IN THE UNITED STATES DISTRICT COURT FOR THE NORTHERN DISTRICT OF ILLINOIS EASTERN DIVISION
July 31, 2007
DANNY'S CONSTRUCTION COMPANY, INC.; CITY OF CHICAGO, EX REL DANNY'S CONSTRUCTION COMPANY, PLAINTIFF,
TRAVELERS CASUALTY AND SURETY COMPANY OF AMERICA, DEFENDANT AND THIRD-PARTY PLAINTIFF,
CARLO STEEL CORPORATION AND THE CITY OF CHICAGO, THIRD-PARTY DEFENDANTS.
The opinion of the court was delivered by: Hon. Harry D. Leinenweber
MEMORANDUM OPINION AND ORDER
This case involves steel erection and fabrication for some improvements at the O'Hare International Airport. The City of Chicago (the "City") entered into a contract with Walsh Construction Company (hereinafter, "Walsh") for the work. Walsh in turn subcontracted the steel work to Carlo Steel Corporation (hereinafter, "Carlo"). Carlo in turn sub-subbed some of the steel work to Danny's Construction Company (hereinafter, "Danny's) and several other contractors. During the course of construction Danny's incurred extra costs due to problems arising from the work of other sub-subcontractors of Carlo. In addition to not being paid for the extra work, starting in March, Carlo discontinued making monthly progress payments as required under its subcontract with Danny's. This was apparently due to the fact that Walsh had stopped making progress payments to Carlo.
As a result of the forgoing, a series of letters was exchanged between the parties. The first letter was one sent by Danny's to Carlo on February 8, 2005 requesting payment for some of the extra work it had performed, noting that the payment was probably not recoverable from Walsh as it was caused by errors made by another Carlo subcontractor. There was no indication that Carlo answered the letter or otherwise disputed its assertions. Subsequent to this date, Carlo missed making Danny's progress payment that was due. There is no indication that Carlo disputed the fact that the payment was, in fact, due and owing, perhaps because Walsh had offered to pay Carlo the money that was due to Danny's for the progress payment. On March 8, Walsh wrote Carlo a letter asking why Carlo had refused to accept the money for Danny's progress payment. Walsh followed up on March 11 specifically requesting that Carlo accept the money for Danny's payment so as to avoid what it termed further job site "delays." The reason Carlo was refusing to accept this payment was because it wanted to be paid for its own work first before any of its subcontractors were paid. On March 13 Danny's notified Carlo that it was claiming that Carlo had materially breached the contract by failing to make progress payments and to pay for the extra expenses Danny's had incurred. It received no reply from Carlo. However the next day, March 14, Carlo wrote Walsh declaring Walsh to be in default for nonpayment to it and threatening to have itself and all of its subcontractors walk off the job by exercising their "rights as non-defaulting parties." Danny's on that same day wrote Carlo another letter giving notice of the amounts due it and advising that it would suspend work if payment was not received by March 16. On March 16, Danny's extended the cure date to March 17. Carlo did not respond or otherwise dispute the contents of either of Danny's letters, but instead wrote the Chicago Commissioner of Aviation advising that the project was about to come to a complete halt because the subcontractors were being forced by Walsh to subsidize the project and were in jeopardy of "closing its [sic] doors" because of cost overruns. On March 17 Walsh wrote Carlo explaining that it would not make any further payments to Carlo until certain issues relating to its contractual work were resolved. Failure to resolve these issues, in Walsh's estimation, left Walsh with an exposure of almost $7 million if not corrected by Carlo. In passing, Walsh noted that Carlo's deficiencies had already cost Danny's approximately $800,000 in extra work. On March 18 Danny's wrote Carlo demanding payment of the sum of $1,077,304 which included the outstanding extra work as well as the missed progress payments. In this letter it again notified Carlo that it would suspend work if payment was not received. On the same day, March 18, 2005, Carlo wrote Walsh announcing that it and its subs had walked off the job because of Walsh's failure to make timely payments and would not return until all payments due subcontractors were made. On March 25 Walsh prepared a spreadsheet showing that Danny's was projected as being owed $3,673,376 for extra work leaving Walsh with a liability exposure to Danny's of $3,910,231 including the missing progress payment.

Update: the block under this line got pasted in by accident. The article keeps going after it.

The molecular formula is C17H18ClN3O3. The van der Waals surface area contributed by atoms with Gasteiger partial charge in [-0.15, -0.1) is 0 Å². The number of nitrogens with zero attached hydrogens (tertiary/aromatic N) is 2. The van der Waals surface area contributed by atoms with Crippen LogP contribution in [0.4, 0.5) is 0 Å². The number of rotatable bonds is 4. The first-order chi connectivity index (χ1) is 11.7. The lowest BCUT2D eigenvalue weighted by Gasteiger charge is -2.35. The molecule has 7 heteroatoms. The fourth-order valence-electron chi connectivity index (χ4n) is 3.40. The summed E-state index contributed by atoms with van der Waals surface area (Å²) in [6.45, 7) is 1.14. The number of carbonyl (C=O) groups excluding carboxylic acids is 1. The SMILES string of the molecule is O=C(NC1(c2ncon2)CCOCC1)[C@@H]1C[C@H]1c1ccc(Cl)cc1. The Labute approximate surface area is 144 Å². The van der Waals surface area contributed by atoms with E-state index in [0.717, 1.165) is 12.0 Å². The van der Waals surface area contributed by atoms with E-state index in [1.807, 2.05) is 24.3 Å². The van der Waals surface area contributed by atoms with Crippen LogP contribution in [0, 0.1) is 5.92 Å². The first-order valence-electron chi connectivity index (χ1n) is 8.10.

On April 18 Danny's sent Carlo a notice of termination for nonpayment of progress payments and for abandonment or suspension of work for an unreasonable period of time. On April 19 Carlo for the first time wrote Danny's advising that the job had been suspended but not abandoned and that Carlo thought that "the EOR was to blame for much of this." In this letter, it did not take issue with any of Danny's work, Danny's payment request which included the extras, or Danny's right to terminate the contract, although Carlo opined that it did not believe "termination was the answer."